During 2001, the year at issue, Mr. Albers employed Ms. Albers to, and she did, perform services for his farming business as provided in Ms. Albers's employment agreement. 3 During that year, Mr. Albers paid Ms. Albers monthly cash wages of $100 for those services, from which he withheld Social Security tax and Medicare tax totaling $7.65.
3 ═ During the year at issue, other individuals performed services for Mr. Albers's farming business. Mr. Albers treated those individuals as independent contractors.
During 2001, Ms. Albers was also employed (1) in surgical tech training by Sioux Fall School District 49-5 at Southeast Vocational Technical School and (2) as a nurse assistant by Plastic Surgery Associates (Plastic Surgery Associates) of South Dakota, Ltd. During 2001, Plastic Surgery Associates provided health insurance to Ms. Albers that covered her but not Mr. Albers or their children.
On December 21, 1995, Mr. Albers signed a preprinted form that was an authorization to provide a medical reimbursement plan under AgriPlan through AgriBiz. The preprinted form on which that authorization appeared stated in pertinent part:
During 2001, pursuant to the authorization that he signed to provide a medical reimbursement plan under AgriPlan through AgriBiz, Mr. Albers provided such a plan (AgriPlan/AgriBiz medical reimbursement plan) for the benefit of Ms. Albers and her family.
On April 25, 2001, Mr. Albers completed a preprinted application form entitled "Application for Individual Health & Life Insurance" (Mr. Albers's Wellmark application). In that application, Mr. Albers applied to Wellmark/Blue Cross Blue Shield of South Dakota (Wellmark) for a so-called Blue Select health insurance policy to cover himself, Ms. Albers, and their dependent children. In Mr. Albers's Wellmark application, Mr. Albers identified himself as "Applicant", Ms. Albers as "Spouse", and each of their children as a "Dependent". The portion of Mr. Albers's application entitled "Enrollment Information" stated in pertinent part:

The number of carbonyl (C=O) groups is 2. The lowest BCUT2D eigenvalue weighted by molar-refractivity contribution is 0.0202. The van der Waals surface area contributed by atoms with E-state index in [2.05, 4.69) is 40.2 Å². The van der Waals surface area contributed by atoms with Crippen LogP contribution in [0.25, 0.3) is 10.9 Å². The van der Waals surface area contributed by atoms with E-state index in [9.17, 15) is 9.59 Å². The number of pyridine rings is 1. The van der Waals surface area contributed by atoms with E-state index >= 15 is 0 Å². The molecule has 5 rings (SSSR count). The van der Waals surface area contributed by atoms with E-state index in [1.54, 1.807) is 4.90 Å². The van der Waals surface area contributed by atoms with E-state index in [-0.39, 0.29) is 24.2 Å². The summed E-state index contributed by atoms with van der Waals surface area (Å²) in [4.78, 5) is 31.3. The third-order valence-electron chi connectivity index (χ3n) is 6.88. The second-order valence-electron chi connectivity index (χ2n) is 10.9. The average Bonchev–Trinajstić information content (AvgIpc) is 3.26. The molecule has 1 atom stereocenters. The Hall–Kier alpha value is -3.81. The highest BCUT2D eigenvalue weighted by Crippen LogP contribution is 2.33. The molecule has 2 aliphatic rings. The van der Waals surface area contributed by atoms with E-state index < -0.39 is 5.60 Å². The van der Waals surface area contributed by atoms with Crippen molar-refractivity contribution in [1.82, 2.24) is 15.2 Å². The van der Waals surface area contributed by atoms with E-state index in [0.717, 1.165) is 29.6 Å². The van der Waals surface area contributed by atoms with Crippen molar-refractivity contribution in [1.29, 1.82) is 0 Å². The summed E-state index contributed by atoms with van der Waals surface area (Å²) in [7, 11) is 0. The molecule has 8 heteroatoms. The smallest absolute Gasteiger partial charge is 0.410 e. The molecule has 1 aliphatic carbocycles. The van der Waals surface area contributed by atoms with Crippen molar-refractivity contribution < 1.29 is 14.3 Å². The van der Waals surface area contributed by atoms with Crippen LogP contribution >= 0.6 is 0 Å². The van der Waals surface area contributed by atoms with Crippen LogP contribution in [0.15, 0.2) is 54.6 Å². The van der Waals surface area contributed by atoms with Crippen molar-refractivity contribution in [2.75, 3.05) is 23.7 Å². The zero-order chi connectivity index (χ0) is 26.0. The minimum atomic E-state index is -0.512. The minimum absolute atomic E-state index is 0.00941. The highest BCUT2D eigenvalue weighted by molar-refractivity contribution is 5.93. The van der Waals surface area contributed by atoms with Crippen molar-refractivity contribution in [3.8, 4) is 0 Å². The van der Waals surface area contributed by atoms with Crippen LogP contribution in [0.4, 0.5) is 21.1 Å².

4 ═ Mr. Albers circled "$2,500" under the "Blue Select" plan for which he was applying.
5 ═ The word that appeared before the word "issue" is not legible.
6 ═ The "ID Number" shown was Mr. Albers's Social Security number.
On April 25, 2001, Mr. Albers signed Mr. Albers's Wellmark application as "Applicant", and Ms. Albers signed that form as "Spouse".
Wellmark approved Mr. Albers's Wellmark application and issued a health insurance policy to him (Mr. Albers's Wellmark health policy) that covered himself, his spouse Ms. Albers, and their dependent children. Premiums for Mr. Albers's Wellmark health policy were paid directly by petitioners by checks drawn on a joint checking account that petitioners maintained. 7
7 ═ The parties, apparently inadvertently, stipulated two copies of the same $1,678.80 check No. 7785, dated Dec. 22, 2001, and payable to Wellmark. Mr. Albers's Social Security number appeared as a notation on that check. The parties agree that the $8,216 deduction for "Employee benefit programs" claimed in petitioners' 2001 Schedule F included $3,586 of premiums paid during 2001 for Mr. Albers's Wellmark health policy (claimed $3,586 of health insurance premiums).
During 2001, petitioners paid directly to the medical and dental providers listed below the amounts shown for services provided on the dates indicated:
The total of $4,606.58 that petitioners paid directly to medical and dental providers during 2001 was paid by the following methods: $3,708 was paid by checks signed by Mr. Albers and drawn on a joint checking account that petitioners maintained, $854 was paid by charging a credit card issued in the name of Peggy Albers, 8 and the balance was paid by a method not disclosed by the record.
8 ═ The record does not disclose who paid Ms. Albers's credit card charges of $854.
Around December 27, 2001, Ms. Albers submitted to AgriPlan a request for reimbursement of medical expenses totaling $8,216. That submission consisted of a preprinted form entitled "Employee Benefit Expense Transmittal" (Ms. Albers's employee benefit expense form) that Ms. Albers had completed. That form, which Ms. Albers signed as employee and Mr. Albers signed as employer, stated in pertinent part: